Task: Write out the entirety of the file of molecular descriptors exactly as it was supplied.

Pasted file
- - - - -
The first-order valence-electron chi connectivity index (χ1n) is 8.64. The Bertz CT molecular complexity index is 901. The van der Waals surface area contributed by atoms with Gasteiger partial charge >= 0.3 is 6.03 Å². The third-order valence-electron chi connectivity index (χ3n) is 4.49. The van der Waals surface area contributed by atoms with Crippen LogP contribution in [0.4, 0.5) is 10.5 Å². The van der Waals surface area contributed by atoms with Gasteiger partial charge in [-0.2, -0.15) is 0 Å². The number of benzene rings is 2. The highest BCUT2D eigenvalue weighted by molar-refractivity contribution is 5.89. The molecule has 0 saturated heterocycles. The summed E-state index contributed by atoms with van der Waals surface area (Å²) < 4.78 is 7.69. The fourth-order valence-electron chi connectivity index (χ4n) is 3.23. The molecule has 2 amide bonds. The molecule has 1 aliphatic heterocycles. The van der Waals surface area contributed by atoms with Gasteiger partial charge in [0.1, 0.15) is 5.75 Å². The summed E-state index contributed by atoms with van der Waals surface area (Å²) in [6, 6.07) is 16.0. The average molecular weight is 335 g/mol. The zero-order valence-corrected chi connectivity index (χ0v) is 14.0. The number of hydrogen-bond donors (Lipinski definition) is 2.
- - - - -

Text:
The first-order valence-electron chi connectivity index (χ1n) is 8.64. The Bertz CT molecular complexity index is 901. The van der Waals surface area contributed by atoms with Gasteiger partial charge >= 0.3 is 6.03 Å². The third-order valence-electron chi connectivity index (χ3n) is 4.49. The van der Waals surface area contributed by atoms with Crippen LogP contribution in [0.4, 0.5) is 10.5 Å². The van der Waals surface area contributed by atoms with Gasteiger partial charge in [-0.2, -0.15) is 0 Å². The number of benzene rings is 2. The highest BCUT2D eigenvalue weighted by molar-refractivity contribution is 5.89. The molecule has 0 saturated heterocycles. The summed E-state index contributed by atoms with van der Waals surface area (Å²) < 4.78 is 7.69. The fourth-order valence-electron chi connectivity index (χ4n) is 3.23. The molecule has 2 amide bonds. The molecule has 1 aliphatic heterocycles. The van der Waals surface area contributed by atoms with Gasteiger partial charge in [0.1, 0.15) is 5.75 Å². The summed E-state index contributed by atoms with van der Waals surface area (Å²) in [6, 6.07) is 16.0. The average molecular weight is 335 g/mol. The zero-order valence-corrected chi connectivity index (χ0v) is 14.0. The number of hydrogen-bond donors (Lipinski definition) is 2.